But there are some anomalies, like those weird downward jumps of a seventh, which I suspect are a consequence of a silly restriction on the span of the allowed note to exclude the upper note of the tonic octave: you have to go back down to C because you can’t go up. So perhaps all we really learn in this case is totally unsurprising: people have assimilated enough from nursery rhymes not to be picking notes at random or putting rests in weird places, they have intuited some basic principles of harmony (so that we’re not getting B naturals against an F chord), and that if you permit only the blandest of note choices against the blandest of chord sequences, you’ll get a tune that is of no real interest to anyone.

That’s the opposite of what Ferris was hoping for. “My way of thinking was, if the crowd decides what the next note is, then there must be something there that appeals to the most people,” he has said. “The song should sound good to everybody.” But even if the rules weren’t so badly chosen, this totally misunderstands what music is about. What snags our attention is not the obvious, the consensual, the average, but the unusual, the unexpected. But that can’t be arbitrary: there are also rules of a sort that help to make the unexpected work and prevent it from seeming unmotivated. Whether the crowd could, if given the right options, find its way to that sort of inventiveness remains to be seen; I’d be astonished if it could do so note by note.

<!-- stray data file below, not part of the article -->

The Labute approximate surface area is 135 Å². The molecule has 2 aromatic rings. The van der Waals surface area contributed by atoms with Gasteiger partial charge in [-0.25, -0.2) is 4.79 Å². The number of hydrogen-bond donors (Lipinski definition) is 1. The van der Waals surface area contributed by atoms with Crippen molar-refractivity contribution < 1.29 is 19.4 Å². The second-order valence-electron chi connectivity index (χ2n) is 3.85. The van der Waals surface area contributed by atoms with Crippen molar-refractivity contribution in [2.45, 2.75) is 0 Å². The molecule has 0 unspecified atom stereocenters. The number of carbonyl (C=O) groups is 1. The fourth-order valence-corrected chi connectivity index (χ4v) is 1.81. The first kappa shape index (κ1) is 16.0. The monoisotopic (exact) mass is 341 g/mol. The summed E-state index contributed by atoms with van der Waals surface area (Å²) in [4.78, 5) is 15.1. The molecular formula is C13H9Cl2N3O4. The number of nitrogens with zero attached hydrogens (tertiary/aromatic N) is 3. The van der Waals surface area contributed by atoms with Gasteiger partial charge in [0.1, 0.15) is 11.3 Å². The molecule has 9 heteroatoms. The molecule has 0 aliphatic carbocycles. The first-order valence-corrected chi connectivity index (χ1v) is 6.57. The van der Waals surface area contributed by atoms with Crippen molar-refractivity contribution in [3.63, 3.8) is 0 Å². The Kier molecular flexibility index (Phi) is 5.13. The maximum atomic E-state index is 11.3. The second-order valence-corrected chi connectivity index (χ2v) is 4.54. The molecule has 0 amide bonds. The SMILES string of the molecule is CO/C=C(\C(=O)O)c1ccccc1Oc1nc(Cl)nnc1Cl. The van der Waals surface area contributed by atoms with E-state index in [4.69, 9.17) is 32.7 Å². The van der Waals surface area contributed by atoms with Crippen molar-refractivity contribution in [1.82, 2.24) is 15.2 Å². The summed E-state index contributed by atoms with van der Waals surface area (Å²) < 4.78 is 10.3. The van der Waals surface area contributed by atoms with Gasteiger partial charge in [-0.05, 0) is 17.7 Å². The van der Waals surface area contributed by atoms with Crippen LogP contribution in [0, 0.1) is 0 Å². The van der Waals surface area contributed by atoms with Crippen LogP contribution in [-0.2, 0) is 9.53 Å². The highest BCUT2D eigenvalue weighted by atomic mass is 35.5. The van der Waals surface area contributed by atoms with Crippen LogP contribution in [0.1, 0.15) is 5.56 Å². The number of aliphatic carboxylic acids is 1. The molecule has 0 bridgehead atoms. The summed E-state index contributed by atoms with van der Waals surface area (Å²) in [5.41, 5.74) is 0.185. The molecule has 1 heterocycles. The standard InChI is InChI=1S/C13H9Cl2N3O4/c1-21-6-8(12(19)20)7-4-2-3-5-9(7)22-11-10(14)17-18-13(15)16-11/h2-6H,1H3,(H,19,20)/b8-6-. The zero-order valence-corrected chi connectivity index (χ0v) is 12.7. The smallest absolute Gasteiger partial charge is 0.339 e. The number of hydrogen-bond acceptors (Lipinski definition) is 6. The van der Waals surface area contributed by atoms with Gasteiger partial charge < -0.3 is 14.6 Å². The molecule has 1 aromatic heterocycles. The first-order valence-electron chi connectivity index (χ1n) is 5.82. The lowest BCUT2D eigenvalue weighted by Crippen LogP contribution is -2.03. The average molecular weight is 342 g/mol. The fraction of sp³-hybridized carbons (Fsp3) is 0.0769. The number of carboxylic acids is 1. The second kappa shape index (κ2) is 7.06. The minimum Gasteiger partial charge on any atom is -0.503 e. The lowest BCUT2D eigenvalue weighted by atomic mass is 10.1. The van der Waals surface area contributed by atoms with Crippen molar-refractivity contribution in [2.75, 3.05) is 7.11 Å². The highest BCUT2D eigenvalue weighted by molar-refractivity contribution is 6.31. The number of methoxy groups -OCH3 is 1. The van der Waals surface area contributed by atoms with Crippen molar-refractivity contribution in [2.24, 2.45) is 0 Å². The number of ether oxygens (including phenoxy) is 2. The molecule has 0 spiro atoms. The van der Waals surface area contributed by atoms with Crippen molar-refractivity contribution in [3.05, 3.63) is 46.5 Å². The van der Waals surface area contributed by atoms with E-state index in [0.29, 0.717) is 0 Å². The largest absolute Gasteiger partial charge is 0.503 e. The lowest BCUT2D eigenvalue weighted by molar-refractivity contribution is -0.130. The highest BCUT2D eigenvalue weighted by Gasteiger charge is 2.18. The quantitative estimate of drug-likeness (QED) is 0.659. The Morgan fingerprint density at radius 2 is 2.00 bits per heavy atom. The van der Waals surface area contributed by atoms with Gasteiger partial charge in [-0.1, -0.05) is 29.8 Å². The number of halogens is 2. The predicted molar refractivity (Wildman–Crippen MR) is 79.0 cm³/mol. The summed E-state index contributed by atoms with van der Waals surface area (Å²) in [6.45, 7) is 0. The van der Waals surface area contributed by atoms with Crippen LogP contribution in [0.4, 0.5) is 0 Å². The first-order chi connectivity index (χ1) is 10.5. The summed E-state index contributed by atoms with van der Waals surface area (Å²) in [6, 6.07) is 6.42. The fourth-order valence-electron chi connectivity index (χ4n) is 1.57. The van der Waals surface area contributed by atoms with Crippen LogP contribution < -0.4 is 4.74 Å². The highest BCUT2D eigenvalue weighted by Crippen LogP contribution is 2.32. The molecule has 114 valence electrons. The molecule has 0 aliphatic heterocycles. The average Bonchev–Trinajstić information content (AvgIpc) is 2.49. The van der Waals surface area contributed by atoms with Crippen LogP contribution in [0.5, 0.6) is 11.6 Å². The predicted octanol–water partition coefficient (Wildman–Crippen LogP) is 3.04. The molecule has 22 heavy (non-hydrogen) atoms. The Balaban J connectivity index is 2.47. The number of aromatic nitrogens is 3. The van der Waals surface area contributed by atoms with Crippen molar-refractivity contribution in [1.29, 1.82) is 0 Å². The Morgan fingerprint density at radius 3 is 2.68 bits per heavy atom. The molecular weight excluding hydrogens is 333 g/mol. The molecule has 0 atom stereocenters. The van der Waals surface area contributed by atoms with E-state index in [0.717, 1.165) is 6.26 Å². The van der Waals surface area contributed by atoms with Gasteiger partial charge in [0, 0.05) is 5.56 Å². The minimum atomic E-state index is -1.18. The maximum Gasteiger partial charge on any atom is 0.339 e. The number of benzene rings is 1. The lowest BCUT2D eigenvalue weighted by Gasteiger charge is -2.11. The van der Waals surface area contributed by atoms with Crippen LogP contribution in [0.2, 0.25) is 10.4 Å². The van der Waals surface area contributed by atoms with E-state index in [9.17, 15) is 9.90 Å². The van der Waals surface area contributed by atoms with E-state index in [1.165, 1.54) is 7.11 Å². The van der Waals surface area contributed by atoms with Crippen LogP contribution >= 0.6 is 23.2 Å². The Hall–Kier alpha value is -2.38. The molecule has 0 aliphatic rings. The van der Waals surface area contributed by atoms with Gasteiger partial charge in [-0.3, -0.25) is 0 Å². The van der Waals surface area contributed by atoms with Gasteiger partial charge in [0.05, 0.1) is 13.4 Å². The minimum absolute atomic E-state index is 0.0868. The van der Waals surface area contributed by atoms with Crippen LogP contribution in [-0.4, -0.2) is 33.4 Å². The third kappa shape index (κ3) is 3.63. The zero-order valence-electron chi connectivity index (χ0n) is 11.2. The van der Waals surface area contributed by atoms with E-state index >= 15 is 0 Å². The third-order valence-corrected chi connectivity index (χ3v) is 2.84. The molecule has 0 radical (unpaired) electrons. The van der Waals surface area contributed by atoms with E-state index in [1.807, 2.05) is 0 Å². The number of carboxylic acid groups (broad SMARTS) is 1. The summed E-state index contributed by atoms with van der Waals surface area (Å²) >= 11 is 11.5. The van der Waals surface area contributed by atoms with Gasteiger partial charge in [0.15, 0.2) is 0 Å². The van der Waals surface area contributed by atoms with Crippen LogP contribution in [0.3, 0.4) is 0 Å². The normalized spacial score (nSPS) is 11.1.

Something of this same nature was tried before, with more insight, by the avant-garde jazz musician David Soldier, who is the pseudonym of the neuroscientist David Sulzer at Columbia University. Sulzer wrote a song based on surveys of hundreds of people to discover what elements, such as instrumentation, tempo and lyrics they liked best. He called the result "Most Wanted Song". I haven’t heard it myself, but some people have described it as a sickly abomination, while others have said that it sounds a bit like Celine Dion. Which I suppose is the same thing.

Sulzer’s whole point is that trying to define the perfect song according to some kind of measure of popularity is liable to end badly. I think Ferris is discovering that too.

Thursday, August 20, 2015

The cost of faking it

Here, a little belatedly, is my July column for Nature Materials, which considers the issues around bioprinting of fake rhino horn.


Debates about distinctions between “natural” and “synthetic” materials date back to antiquity, when Plato and Aristotle wondered if human “art” can rival that of nature. Scepticism about alchemists’ claims to make gold in the Middle Ages weren’t so much about whether their gold was “real” but whether it could compare in quality to natural gold. Such questions persisted into the modern age, for example in painters’ initial suspicions of synthetic ultramarine and in current consumer confusion over the integrity of synthesized natural products such as vitamin C.